Crescenta Valley Station School Resource Officers Prepare for All School Incidents

By Deputy Wachter

In light of the tragedy at Robb Elementary School in Uvalde, Texas this last May, I have had the same questions asked over and over again. Parents and faculty inquire, “What would you do if an armed person came to our school?”  They also ask, “What are your protocols?” 

For school resource deputies such as myself and Deputy Shinagawa, the answer is simple and straightforward: We would go in and stop the threat. The responding deputies from Crescenta Valley station would also immediately respond, enter the school and stop the threat.

But to give you a little more information on what we are doing to plan for any emergency, here is a summary of what preparation the school district and the station did over the last few months.

This summer we began by going to every school and meeting with the principal and security personnel to update the school emergency plans. While at each school, we scheduled a site visit for the campus of station personnel. We scheduled multiple campus tours and invited the emergency services coordinator from the City of La Cañada Flintridge and all deputies on duty to attend.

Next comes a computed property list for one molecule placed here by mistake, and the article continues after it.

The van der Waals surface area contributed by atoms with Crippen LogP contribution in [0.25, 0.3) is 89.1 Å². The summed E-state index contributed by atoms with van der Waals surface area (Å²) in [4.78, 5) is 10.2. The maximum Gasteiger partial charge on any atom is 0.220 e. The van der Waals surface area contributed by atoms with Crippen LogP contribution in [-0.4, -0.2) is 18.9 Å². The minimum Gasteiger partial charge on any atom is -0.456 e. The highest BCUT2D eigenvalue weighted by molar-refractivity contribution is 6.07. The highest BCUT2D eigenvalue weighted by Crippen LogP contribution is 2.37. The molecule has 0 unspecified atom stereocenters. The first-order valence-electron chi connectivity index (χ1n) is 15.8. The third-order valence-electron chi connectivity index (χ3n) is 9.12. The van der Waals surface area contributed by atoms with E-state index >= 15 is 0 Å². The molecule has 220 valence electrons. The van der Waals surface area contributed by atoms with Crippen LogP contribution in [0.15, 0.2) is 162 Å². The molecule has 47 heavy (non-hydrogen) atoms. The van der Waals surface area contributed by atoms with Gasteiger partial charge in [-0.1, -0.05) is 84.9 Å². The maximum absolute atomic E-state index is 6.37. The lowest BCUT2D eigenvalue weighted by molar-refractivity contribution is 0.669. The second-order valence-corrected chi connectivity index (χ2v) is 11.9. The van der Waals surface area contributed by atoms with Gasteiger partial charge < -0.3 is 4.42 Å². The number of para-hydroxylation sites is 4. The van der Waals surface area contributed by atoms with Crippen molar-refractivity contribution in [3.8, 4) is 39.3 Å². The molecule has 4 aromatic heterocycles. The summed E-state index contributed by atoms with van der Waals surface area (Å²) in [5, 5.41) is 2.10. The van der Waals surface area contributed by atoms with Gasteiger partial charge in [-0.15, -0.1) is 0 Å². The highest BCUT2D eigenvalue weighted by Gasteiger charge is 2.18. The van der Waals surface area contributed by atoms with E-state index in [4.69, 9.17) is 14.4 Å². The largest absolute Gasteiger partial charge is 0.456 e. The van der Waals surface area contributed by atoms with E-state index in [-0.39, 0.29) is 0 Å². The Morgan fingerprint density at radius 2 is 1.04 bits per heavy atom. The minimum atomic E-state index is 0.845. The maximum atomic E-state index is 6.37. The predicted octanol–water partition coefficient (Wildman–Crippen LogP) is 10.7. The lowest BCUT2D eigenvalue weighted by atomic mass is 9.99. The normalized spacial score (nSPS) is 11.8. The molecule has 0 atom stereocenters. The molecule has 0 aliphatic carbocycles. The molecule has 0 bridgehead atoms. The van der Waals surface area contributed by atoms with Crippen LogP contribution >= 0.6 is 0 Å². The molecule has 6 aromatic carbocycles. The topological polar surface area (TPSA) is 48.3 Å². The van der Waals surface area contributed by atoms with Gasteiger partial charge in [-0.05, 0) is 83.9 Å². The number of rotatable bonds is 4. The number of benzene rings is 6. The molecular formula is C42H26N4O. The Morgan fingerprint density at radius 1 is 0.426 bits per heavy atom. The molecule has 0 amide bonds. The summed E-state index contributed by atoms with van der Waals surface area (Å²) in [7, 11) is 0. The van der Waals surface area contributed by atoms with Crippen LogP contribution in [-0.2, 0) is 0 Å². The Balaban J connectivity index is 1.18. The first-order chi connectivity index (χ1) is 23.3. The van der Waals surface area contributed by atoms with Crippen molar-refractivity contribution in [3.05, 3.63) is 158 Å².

On the days of the tours, school personnel guided deputies through the campus. The deputies had the chance to ask questions about the school’s emergency plans and the school got a chance to ask the deputies about our emergency plans. This ensured we are all on the same page for a variety of different emergency situations. We also took time to study the layout of the schools. This familiarization will help the field deputies respond quicker, and more effectively, to any scenario.

Through the collaboration of the various stakeholders from the school district and law enforcement, we agreed upon standardizing various items to improve our collective efforts to resolve the incident. As a result, no matter what school we respond to, we would have the same protocol at each location.

This type of communication between the City of La Cañada Flintridge, the school district, and the sheriff’s department will be continuous and will always be updating. We will always work together to promote the safety and security of the students and staff at our local schools.

For more information on what you can do should you find yourself in an active shooter event, please visit

Deputy Wachter is a six-year veteran of the Los Angeles County Sheriff’s Dept. She has served as the school resource deputy for the La Cañada Unified School District for one year. She has also attended a formal training specific to school resource deputies and active shooters.